Bikes, eBikes, and eScooters can also help commuters get to and from work as well as virtually any other short trip. Last week I visited Columbus OH, where I was able to move solely by transit and eBikes. I really enjoyed the freedom provided by the combination of these two modes.

We know that bikes can play a big role and we know that having options for moving around can increase overall mobility. So, what’s missing? We must build better infrastructure and adopt better policies.

Over the last year, the County built a small network of protected bike lanes in Downtown Miami and enhanced the connection between Miami and Miami Beach by adding separation devices to protect riders in the regular bike lane. However, it is clear that we must build more. We also need more dedicated parking for both shared and personally-owned micromobility devices. I love when I see personal scooters locked to SwiftMile docks at the Brightline Station, it is the clearest proof that we are achieving a mode shift.

Better infrastructure is great but we also need policies that match the intent. We need slower streets and we need to walk away from the vehicular LOS (Level of Service) methodology, the standard by which states measure the transportation impacts on our roads. The LOS methodology is too car-centric and does not surface the need for accommodating other modes of travel like walking or riding a bike. Transportation for America recently published an article on how our solutions for congestions are worse, which is the result of relying solely on LOS methodology.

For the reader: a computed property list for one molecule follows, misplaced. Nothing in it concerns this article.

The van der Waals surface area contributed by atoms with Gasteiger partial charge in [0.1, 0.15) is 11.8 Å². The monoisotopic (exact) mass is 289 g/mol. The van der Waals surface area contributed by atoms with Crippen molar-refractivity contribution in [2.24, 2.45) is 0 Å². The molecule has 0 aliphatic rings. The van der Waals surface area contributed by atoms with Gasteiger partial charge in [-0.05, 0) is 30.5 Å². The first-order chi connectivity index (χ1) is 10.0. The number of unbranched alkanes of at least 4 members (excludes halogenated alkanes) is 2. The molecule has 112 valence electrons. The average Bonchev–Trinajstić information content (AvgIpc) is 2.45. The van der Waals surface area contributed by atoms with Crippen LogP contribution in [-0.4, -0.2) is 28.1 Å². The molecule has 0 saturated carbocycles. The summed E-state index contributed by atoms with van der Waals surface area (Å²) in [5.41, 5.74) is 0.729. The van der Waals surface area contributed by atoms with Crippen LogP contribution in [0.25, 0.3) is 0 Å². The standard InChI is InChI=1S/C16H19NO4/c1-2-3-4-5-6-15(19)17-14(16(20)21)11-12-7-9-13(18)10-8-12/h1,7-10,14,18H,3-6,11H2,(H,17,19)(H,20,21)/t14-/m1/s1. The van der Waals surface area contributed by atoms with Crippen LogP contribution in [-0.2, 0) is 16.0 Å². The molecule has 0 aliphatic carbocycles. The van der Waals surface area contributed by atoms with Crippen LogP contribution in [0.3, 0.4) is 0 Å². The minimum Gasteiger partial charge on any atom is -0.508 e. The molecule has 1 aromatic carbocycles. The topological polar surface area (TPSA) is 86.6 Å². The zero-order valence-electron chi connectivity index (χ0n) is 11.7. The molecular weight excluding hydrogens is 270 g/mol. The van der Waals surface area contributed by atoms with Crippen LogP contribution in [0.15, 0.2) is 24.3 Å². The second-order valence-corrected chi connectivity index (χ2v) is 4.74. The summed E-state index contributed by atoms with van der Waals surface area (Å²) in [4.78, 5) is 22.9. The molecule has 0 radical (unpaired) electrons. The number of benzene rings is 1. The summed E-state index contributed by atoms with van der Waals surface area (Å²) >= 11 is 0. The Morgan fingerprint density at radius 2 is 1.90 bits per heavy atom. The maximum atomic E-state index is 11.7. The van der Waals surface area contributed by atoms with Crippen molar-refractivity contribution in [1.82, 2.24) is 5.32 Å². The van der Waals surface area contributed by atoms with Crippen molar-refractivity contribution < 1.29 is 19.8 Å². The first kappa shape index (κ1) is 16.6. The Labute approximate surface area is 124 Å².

(Image courtesy of Transportation for America)

Rethinking how we measure the effectiveness of a road can make a big difference when trying to have more of our friends and neighbors riding a bicycle. Another policy worth exploring is to incentivize the use of micromobility devices, as when combined with the right infrastructure rewards programs can really move the needle to obtain higher adoption.

The unspoken hero of carbon-free mobility is our own two feet. Walkable neighborhoods are key for winning this battle. The right infrastructure, combined with the right mix of land-use can help reduce trip distances, which increases the number of options to move efficiently. We see great examples with major cities like Paris and Barcelona moving to the 15-min city or the superblocks. These concepts provide a great opportunity to become more equitable as it has been proven that great sidewalk infrastructure in a walkable city provides benefits for our neighbors, friends and people with a visual impairment. Walkable cities also provide easier and more direct access to nearby places and services.

I am optimistic that under the current administration we will see a shift towards a more balanced mobility ecosystem and a heightened desire to provide the right infrastructure for safe and comfortable trips for all modes. The future of Miami-Dade is bright. I hope you join the conversation and become part of the solution. Miami-Dade can and will be an emissions-free city.